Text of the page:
Jimmy Vistar was ever persistent, eagerly observed and, without fail, documented developments in his plot “from a safe distance”.

Typhoons, wind gusts and the changing temperature did not deter his Unigrow team from “visiting” specially after a typhoon. Most significant to him was Typhoon Pepito (international name: Saudel) that made landfall in October 2020.

“Nagtumbahan lahat. All else laid flat as if a carabao has rested on the rice crops.” Only Unigrow plot crops endured the tropical depression and proudly stood straight. On the whole, Pepito left P92.5 million damage to agriculture.

One of the major concerns in rice planting is the attack of pests and airborne diseases.

Good Bacteria

Biotechnology has preceded the old ways of manufacturing fertilizers. The “good bacteria” with high and unique strains are sourced from  Iceland and brought to the US to be shaped into jelly form. It is then shipped to China that produces the powder from the jelly form.

Jimmy Vistar, who coined the word “Unigrow” and adopted by the original manufacturer, exclusively distributes the innovative product to eight countries. Unigrow is being used in farms, poultry and fishcages all over the world. Its biggest consumers are US, China and Peru.  

Unigrow Microbial Soil Conditioner is in powder form and distributed in a 20-gram sachet to be dissolved in water and sprayed or put directly on paddy fields. On first cropping, 36 sachets could be used for every hectare or a minimum equivalent of four sacks. This costs around P10,000.   

On second cropping, only two sacks of Unigrow could be used, diminishing to one sack on third cropping, and none in the fourth. This means each plot saves 25 percent in fertilizer need and save 40 percent on the second, and so on.

What more? With Unigrow, there is no need for pesticides. It has a great effect on the prevention and control of rice seedling blight and bacterial wilt. 

Unigrow Philippines’ Jimmy Vistar attended the ASEAN Agriculture Summit 2018 held at the SMX Convention Center, Pasay City.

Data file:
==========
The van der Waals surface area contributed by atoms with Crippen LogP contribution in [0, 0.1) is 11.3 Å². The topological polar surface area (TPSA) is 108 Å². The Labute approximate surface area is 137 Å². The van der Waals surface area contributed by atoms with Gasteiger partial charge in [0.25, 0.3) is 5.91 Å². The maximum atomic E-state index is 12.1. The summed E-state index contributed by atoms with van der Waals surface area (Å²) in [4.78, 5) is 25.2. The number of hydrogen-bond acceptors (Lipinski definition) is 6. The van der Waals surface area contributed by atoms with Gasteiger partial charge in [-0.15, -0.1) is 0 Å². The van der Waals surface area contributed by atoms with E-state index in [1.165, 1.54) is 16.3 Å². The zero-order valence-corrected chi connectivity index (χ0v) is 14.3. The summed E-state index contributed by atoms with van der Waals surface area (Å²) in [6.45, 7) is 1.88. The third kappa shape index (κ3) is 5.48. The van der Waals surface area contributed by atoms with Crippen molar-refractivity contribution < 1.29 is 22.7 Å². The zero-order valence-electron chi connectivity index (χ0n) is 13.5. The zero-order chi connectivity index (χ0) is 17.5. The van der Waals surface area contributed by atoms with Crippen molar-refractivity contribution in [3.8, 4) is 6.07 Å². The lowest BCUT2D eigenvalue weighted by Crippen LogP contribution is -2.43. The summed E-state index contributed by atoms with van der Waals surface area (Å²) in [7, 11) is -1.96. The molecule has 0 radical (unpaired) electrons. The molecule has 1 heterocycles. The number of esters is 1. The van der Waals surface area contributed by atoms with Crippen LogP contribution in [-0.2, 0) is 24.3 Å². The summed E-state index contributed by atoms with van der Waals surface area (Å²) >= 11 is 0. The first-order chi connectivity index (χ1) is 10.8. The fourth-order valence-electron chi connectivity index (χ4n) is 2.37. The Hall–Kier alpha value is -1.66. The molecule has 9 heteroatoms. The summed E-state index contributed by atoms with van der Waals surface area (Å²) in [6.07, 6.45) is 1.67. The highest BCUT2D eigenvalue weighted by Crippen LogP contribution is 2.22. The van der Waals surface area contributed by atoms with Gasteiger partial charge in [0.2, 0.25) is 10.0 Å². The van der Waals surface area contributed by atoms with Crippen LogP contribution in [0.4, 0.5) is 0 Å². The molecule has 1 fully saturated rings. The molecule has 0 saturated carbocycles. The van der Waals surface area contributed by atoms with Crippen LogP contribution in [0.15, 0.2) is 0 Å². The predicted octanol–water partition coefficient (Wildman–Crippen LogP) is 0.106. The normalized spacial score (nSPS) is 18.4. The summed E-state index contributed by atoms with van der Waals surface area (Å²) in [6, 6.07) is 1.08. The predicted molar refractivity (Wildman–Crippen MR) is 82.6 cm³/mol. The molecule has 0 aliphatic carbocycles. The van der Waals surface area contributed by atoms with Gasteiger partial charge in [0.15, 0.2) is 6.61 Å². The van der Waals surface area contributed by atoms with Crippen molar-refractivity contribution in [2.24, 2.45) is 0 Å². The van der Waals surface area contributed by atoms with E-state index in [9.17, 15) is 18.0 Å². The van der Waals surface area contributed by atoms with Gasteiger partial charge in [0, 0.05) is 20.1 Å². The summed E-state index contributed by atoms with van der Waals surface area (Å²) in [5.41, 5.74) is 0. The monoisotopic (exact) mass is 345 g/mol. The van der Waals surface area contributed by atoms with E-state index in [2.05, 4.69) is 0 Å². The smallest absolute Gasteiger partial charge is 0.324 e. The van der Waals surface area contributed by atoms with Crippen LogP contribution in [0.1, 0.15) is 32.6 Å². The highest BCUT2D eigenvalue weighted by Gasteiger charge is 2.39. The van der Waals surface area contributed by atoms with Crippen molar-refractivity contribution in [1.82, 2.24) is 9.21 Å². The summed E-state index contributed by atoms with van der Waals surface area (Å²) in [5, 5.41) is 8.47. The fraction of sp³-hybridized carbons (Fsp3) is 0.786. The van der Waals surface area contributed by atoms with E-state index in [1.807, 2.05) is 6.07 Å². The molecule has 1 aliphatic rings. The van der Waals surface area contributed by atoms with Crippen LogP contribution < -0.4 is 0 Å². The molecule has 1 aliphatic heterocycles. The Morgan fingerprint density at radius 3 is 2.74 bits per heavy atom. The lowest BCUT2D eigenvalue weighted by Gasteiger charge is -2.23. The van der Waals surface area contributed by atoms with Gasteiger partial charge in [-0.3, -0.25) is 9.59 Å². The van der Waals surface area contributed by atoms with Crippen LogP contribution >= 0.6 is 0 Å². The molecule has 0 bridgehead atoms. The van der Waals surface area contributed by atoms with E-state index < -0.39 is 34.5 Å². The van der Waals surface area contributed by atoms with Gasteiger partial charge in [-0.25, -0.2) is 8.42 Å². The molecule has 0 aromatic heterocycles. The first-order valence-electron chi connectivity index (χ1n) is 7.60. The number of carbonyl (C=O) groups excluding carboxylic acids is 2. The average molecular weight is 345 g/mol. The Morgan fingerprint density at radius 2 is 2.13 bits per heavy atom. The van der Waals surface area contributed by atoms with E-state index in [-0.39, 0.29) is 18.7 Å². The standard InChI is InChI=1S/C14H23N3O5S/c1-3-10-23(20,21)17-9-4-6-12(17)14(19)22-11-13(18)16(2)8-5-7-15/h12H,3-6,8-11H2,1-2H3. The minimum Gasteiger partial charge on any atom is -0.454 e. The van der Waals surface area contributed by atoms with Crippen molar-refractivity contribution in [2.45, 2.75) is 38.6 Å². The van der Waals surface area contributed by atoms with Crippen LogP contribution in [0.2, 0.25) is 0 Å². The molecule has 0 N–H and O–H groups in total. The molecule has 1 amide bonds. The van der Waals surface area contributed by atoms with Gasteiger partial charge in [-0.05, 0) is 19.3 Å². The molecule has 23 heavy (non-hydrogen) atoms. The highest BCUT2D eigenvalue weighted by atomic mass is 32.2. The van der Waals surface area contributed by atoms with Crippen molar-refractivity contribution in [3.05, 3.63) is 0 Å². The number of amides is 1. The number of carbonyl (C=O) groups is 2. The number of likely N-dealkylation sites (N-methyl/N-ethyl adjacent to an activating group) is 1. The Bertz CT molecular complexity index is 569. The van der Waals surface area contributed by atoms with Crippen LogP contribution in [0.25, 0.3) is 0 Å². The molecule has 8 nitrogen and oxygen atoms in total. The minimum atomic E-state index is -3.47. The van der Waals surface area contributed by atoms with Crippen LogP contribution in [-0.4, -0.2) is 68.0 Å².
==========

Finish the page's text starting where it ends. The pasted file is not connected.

Perhaps, Not At ‘P20’

From his 30-year experience in the use of Unigrow, Jimmy Vistar guarantees a harvest of 77,780 kilos per hectare of inbred fresh palay. 

On a conservative note, he said that even if a farmer harvests 6,500 tons per hectare, he will definitely earn and the market price could dramatically hit Marcos Jr.’s target price. 

If based on the farmgate rate of around P17 per kilo of dry palay, the grower could earn from direct sale approximately P100,000 minus the middleman’s cut, computes Vistar. Assuming farming expenses amounts to 75 percent, the net remainder is an easy P25,000 for the cropping season. One cropping is usually three months and 10 days.    

Even if the technology has been there for decades, the Philippine government started recognizing the effectiveness of Unigrow only for the last two years .  

Jimmy Vistar said that with the income, farmers will be getting there is a likelihood that each kilo of rice could go as low as P25 after the next cropping season.

Who Is Jimmy Vistar?

Jaime C. Vistar is originally  from Cebu and now operating under the JCV Worldwide Traders Corp, a family agriculture-based business venture based in Palayan City in Nueva Ecija.

He is also a member of all three media groups — the Publishers Association of the Philippines, Inc. (PAPI), the Federation of Provincial Press Clubs of the Philippines, Inc. (FPPCPI), and the Boracay Global Press Corps Philippines (BGPCP) — as he is the publisher of PWERSA News.